WHY: Ten Years of Progress
Ten years ago, the situation was bleak. AIDS had orphaned 14 million children around the world. As parents fell victim to the disease, child-headed households in sub-Saharan Africa became increasingly common. Responding to the challenge in his 2003 State of the Union address, Pres. George W. Bush announced a $15 billion program for AIDS control, treatment, care and prevention, calling it a “work of mercy beyond all international efforts to help the people of Africa”. Faith-based organizations, along with other non-governmental organizations, received financial support to implement this historic initiative.
Ten years later, the results are dramatic. As of September 30, 2012, the United States has directly supported life-saving antiretroviral treatment for nearly 5.1 million men, women and children worldwide. In 2012 alone, PEPFAR supported antiretroviral (ARV) drug prophylaxis to prevent mother-to-child transmission of HIV for 750,000 women, allowing approximately 230,000 infants to be born HIV-free. In addition, PEPFAR supported HIV testing and counseling for more than 11 million pregnant women in 2012.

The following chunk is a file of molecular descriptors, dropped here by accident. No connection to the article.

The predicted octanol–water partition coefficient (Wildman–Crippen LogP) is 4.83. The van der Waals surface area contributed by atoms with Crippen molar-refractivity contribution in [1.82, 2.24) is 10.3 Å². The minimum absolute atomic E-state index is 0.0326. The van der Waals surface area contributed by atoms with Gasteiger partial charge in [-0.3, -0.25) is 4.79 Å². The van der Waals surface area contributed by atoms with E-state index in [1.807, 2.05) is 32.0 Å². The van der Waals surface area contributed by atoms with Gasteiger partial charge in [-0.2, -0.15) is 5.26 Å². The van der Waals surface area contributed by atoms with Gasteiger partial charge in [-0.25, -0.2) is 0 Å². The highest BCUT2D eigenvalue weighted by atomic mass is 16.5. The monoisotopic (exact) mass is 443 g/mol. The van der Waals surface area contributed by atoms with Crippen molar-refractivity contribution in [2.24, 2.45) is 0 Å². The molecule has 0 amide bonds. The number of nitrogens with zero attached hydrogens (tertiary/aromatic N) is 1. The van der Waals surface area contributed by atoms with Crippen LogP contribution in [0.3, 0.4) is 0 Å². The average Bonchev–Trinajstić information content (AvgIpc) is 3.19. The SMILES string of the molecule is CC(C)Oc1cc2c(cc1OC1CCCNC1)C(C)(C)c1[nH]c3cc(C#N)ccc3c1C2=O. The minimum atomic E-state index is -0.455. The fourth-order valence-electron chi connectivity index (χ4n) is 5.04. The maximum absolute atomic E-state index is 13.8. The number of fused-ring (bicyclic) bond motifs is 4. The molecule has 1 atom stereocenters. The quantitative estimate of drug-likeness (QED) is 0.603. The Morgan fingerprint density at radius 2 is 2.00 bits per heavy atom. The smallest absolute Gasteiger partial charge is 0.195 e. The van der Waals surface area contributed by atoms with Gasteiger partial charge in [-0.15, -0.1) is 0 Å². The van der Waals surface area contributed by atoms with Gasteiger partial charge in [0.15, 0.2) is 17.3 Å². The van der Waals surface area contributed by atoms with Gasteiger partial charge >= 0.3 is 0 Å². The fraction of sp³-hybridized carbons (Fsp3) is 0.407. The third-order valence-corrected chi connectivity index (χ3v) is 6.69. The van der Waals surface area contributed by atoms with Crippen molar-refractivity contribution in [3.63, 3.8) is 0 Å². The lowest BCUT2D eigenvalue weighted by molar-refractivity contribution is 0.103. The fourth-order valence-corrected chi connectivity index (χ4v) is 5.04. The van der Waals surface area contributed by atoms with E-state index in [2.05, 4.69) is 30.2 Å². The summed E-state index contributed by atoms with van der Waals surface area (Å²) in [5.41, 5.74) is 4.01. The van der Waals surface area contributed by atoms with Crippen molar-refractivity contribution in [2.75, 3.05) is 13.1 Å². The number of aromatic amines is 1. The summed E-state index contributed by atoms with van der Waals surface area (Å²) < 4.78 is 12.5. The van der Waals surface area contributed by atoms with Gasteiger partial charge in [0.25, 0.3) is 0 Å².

We can end new HIV infections among children by 2015, and we can ensure that women living with HIV stay healthy through pregnancy, delivery, and breastfeeding. But to achieve an AIDS-free generation, we must strive for a world where no baby is born with HIV and no mothers are dying of AIDS-related illnesses. The faith community is committed to the Global Plan to prevent new infections, and hopes you will join us to hear more about our vision for a world with no babies with HIV and healthy mothers.
RSVP: Journalists should RSVP by May 13 to Kathy Erb, Christian Connections for International Health at kathy.erb(at)ccih(dot)org.
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